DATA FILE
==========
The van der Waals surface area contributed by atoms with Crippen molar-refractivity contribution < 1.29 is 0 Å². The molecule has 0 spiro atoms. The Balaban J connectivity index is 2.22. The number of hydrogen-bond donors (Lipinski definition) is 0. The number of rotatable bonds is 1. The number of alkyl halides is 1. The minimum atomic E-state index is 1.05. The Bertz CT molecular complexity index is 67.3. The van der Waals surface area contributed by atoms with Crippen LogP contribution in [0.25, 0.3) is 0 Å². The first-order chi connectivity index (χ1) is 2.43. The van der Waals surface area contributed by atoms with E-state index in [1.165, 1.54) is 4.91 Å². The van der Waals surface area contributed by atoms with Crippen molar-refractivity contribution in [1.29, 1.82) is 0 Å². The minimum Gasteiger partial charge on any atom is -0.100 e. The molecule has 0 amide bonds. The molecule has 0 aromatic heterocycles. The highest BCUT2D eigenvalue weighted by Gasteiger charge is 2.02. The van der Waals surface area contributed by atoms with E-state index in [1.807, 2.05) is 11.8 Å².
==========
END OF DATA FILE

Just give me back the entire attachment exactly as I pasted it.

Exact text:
The van der Waals surface area contributed by atoms with Crippen molar-refractivity contribution < 1.29 is 0 Å². The molecule has 0 spiro atoms. The Balaban J connectivity index is 2.22. The number of hydrogen-bond donors (Lipinski definition) is 0. The number of rotatable bonds is 1. The number of alkyl halides is 1. The minimum atomic E-state index is 1.05. The Bertz CT molecular complexity index is 67.3. The van der Waals surface area contributed by atoms with Crippen LogP contribution in [0.25, 0.3) is 0 Å². The first-order chi connectivity index (χ1) is 2.43. The van der Waals surface area contributed by atoms with E-state index in [1.165, 1.54) is 4.91 Å². The van der Waals surface area contributed by atoms with Crippen molar-refractivity contribution in [1.29, 1.82) is 0 Å². The minimum Gasteiger partial charge on any atom is -0.100 e. The molecule has 0 amide bonds. The molecule has 0 aromatic heterocycles. The highest BCUT2D eigenvalue weighted by Gasteiger charge is 2.02. The van der Waals surface area contributed by atoms with E-state index in [1.807, 2.05) is 11.8 Å².